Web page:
• Prototypical Parking Lot Dimensional Data!

    I'm currently building a parking lot for my passenger station. Just so I don't mess up drawing the parking stall lines on my precious custom-shaped styrene sheet parking lot, I'm practicing on a piece of cardboard, which allows me to make mistakes without ruining my layout.

    If you're making a modern-era parking lot, and want to be prototypical, you need to follow common standards for building parking lots. These can vary by municipality or state, but there's general standards. I found this page that gives great dimensional data on parking lot stalls and especially ADA (handicapped) parking spaces:

    http://www.pavecoat.com/university3.html#angle-45

    Make sure you have a 1:160 scale ruler handy!


    For example:

    http://www.pavecoat.com/stripe-diagram/angle45.gif

    For handicapped spaces (one handicapped space for every 25 parking spaces your lot provides; thus a 50-car lot requires 2 handicapped spaces):

    http://www.pavecoat.com/stripe-diagram/handicap.gif


    Also, here's the County of San Diego, CA's parking standards guide, which has several different parking angles:

    http://www.sandiegocounty.gov/pds/do...ign_Manual.pdf
    Comments 9 Comments
    1. warnerj01's Avatar
      warnerj01 -
      Great find
    1. BN1970's Avatar
      BN1970 -
      Very useful, Thanks.
    1. zosimas's Avatar
      zosimas -
      Sweet, ill be needing this
    1. CHUCKGEO's Avatar
      CHUCKGEO -
      I guess you could always find a comparable parking lot layout on Google Maps or Bing Maps (just zoom in on any city), then blow it up to N Scale. That way you would have an exact template to model the area you had in mind.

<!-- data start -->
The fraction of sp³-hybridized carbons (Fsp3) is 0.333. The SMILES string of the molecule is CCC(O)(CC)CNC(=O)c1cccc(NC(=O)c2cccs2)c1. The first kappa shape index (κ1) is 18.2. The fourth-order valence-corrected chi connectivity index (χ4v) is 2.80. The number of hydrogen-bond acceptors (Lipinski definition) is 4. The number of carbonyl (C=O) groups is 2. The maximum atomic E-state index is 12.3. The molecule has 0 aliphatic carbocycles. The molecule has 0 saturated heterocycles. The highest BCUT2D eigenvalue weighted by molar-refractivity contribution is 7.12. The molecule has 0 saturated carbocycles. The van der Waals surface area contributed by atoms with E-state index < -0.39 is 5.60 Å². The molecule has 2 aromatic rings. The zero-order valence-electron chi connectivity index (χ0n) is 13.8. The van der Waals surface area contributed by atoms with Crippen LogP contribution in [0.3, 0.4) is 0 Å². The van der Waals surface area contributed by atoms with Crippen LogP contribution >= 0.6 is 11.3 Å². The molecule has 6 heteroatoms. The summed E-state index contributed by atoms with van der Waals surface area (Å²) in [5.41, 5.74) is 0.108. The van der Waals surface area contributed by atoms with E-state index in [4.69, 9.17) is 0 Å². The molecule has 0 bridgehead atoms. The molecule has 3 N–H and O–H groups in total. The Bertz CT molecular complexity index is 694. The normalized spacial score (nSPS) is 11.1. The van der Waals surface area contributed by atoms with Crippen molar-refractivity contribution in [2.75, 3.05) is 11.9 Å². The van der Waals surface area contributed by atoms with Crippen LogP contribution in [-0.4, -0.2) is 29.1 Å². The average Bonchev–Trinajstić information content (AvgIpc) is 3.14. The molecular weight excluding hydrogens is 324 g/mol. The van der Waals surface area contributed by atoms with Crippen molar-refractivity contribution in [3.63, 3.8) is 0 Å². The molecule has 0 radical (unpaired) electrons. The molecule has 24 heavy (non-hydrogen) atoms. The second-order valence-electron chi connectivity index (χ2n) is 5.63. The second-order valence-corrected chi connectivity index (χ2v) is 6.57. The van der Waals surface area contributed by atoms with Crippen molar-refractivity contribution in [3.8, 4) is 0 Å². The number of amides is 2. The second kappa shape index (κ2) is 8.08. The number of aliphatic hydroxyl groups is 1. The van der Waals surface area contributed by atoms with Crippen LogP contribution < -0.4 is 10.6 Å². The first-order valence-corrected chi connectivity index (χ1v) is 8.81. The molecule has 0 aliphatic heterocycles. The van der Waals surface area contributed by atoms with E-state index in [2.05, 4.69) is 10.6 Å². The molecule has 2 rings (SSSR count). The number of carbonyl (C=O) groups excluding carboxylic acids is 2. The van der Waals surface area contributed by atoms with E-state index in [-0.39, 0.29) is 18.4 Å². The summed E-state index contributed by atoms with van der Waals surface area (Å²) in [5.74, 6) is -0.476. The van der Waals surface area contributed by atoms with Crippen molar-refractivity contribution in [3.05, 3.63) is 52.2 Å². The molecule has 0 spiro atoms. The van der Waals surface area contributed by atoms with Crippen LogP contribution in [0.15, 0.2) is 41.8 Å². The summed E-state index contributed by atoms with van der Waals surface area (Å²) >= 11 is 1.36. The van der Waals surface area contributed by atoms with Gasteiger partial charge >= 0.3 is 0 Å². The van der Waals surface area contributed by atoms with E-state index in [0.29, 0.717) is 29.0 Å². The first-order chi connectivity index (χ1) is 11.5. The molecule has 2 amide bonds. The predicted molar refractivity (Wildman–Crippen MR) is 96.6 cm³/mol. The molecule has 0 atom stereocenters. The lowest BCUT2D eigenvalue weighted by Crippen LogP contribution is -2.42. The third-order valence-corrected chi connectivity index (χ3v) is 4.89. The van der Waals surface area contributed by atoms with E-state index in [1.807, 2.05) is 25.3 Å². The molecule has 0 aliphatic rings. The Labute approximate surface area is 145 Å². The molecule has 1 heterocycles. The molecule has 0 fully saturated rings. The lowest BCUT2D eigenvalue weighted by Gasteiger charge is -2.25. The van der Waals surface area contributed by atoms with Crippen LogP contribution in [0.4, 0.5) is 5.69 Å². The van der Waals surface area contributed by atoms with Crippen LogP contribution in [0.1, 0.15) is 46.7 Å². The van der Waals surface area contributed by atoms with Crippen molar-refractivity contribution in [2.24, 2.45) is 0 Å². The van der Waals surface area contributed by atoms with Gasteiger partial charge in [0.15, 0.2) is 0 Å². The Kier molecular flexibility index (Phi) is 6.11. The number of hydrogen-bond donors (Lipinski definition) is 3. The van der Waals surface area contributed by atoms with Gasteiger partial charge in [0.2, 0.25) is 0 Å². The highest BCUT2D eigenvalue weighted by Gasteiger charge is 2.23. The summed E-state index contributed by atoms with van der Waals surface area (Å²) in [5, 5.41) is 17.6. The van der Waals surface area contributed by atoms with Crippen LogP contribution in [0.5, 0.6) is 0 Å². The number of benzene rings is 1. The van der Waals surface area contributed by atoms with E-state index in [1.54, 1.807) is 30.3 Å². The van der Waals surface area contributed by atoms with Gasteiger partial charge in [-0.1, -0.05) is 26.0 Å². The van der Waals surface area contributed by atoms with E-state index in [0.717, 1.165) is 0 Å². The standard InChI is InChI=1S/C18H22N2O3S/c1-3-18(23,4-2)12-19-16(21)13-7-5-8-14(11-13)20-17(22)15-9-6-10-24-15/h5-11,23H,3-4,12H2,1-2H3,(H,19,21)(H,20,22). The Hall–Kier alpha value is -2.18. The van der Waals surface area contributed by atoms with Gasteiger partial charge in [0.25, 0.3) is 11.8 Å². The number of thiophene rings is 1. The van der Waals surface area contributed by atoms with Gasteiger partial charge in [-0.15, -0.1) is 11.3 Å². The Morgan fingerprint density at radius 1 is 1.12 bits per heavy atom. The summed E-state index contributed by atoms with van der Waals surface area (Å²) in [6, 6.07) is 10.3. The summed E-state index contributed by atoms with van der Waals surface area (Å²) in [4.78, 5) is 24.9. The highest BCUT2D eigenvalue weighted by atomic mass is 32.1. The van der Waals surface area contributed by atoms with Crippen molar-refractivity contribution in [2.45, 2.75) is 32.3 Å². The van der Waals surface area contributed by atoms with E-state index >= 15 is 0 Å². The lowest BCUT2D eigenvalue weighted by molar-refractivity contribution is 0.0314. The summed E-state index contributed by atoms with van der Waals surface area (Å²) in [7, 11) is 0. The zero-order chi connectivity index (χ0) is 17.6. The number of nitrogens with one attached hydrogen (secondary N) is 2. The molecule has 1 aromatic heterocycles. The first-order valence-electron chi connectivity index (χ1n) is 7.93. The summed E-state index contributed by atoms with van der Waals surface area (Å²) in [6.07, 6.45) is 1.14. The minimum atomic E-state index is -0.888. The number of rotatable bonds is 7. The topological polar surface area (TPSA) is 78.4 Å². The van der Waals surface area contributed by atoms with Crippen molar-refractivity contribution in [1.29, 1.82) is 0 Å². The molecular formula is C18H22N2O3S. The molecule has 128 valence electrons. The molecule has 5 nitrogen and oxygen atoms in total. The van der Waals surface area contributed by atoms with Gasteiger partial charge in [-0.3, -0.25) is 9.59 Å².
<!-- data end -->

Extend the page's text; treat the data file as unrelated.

1. Jodie Hall's Avatar
      Jodie Hall -
      The zoom in on Sat imagery is a great idea. You will need to do some careful measurements to achieve any sort of accuracy. Truth is that it's not a perfect dimension. I designed parking lots when I worked as an under aged teen for my uncles' paving company and painted the lines. Today you find all kinds of slots. For the average
      lot 8 to 10 feet of width and about 18 feet in length would be about right. The biggest problem will be making the lines narrow enough.
    1. FPM_Michael's Avatar
      FPM_Michael -
      Awesome find! Saving for later. I will be needing this.
    1. kje3429's Avatar
      kje3429 -
      San Diego guide fantastic! Thanks!
    1. ryansh100's Avatar
      ryansh100 -
      Does anyone know if these dimensions hold up historically as well?
    1. jimil's Avatar
      jimil -
      Quote Originally Posted by ryansh100 View Post
      Does anyone know if these dimensions hold up historically as well?
      They don't even hold up for today in every location. Dallas apparently uses an 8.5' parking spot as standard. I suspect that's based on their impression on average (I'm guessing they have more full size SUVs and trucks) https://en.wikipedia.org/wiki/Parkin...and_space_size


      We have some scale variation depending on the source of your models (non North American sources are actually 1:150 in most cases). I'd suggest measuring the cars that you use on your layout and sizing to average width plus about 3/32" for perpendicular parking. You can also cheat on empty spots a little by compressing them to create an impression of more parking.